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Method of future Oklahoma executions 'up in the air,' official says

by Andrew Knittle Published: May 3, 2012

With only a single cocktail of drugs used to execute Oklahoma inmates left in stock, state Corrections Department officials and the state attorney general's office admit there is no firm plan in place moving forward if more of the substance — or a suitable replacement — can't be found.

Jerry Massie, spokesman for the Corrections Department, said the situation remains “fluid.”

“We have plans ... whether or not they'll come through is the question,” Massie said. “It's kind of fluid right now, kind of up in the air.”

Lethal injection is the only method of execution permitted under Oklahoma law, so options are limited.

Right now, there are no executions planned for the rest of the year.

Massie said the Corrections Department is looking to acquire more pentobarbital, which had been used to sedate animals before Oklahoma began using it in executions at the end of 2010.

Since December 2010, pentobarbital has been the first of three drugs injected into condemned prisoners, causing unconsciousness.

It also has become nearly impossible to get in recent months, Massie said, because its manufacturers won't sell it to prison systems intending to use it for executions.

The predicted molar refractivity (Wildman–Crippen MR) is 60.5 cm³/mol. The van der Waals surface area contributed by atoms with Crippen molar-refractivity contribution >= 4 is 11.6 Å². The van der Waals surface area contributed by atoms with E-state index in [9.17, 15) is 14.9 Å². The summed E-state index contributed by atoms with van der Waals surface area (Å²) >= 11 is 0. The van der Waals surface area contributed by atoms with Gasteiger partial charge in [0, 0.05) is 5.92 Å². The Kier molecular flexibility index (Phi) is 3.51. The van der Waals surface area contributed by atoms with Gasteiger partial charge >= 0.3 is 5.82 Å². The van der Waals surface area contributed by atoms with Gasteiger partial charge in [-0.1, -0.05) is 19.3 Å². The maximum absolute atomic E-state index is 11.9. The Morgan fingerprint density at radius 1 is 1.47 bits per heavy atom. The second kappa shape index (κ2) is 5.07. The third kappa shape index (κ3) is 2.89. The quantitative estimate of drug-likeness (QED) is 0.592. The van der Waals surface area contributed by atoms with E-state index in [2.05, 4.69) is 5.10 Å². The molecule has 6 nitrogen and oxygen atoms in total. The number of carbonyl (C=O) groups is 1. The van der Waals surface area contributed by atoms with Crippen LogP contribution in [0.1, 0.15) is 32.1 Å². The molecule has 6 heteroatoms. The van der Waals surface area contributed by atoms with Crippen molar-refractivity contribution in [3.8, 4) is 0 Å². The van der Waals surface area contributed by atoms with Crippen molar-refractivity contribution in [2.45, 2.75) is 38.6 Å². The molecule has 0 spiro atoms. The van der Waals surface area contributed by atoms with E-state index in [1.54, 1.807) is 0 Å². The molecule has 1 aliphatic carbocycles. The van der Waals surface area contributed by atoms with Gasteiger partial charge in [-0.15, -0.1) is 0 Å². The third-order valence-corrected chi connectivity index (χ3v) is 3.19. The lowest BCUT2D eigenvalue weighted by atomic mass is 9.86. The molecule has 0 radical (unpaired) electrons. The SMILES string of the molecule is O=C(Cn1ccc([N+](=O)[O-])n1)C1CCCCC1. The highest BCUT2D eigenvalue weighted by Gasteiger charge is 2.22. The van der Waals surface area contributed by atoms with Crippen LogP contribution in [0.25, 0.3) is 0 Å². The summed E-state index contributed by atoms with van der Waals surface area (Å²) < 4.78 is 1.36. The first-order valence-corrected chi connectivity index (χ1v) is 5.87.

Lundbeck, the Danish company that manufactured and distributed pentobarbital until the end of last year, issued several statements about the use of its product in state-sanctioned executions. The company has since divested “a portfolio of products,” including pentobarbital, to an American firm which has agreed not to sell it to prison systems.

“The use of pentobarbital to carry out the death penalty in U.S. prisons falls outside its approved indications,” the company said in a statement last year. “Lundbeck cannot assure the associated safety and efficacy profiles in such instances ... (and) does not promote pentobarbital for use as part of lethal injections and is doing everything in its power to put an end to this misuse.”

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by Andrew Knittle
Investigative Reporter
Andrew Knittle has covered state water issues, tribal concerns and major criminal proceedings during his career as an Oklahoma journalist. He has won reporting awards from the state's Associated Press bureau and prides himself on finding a real...
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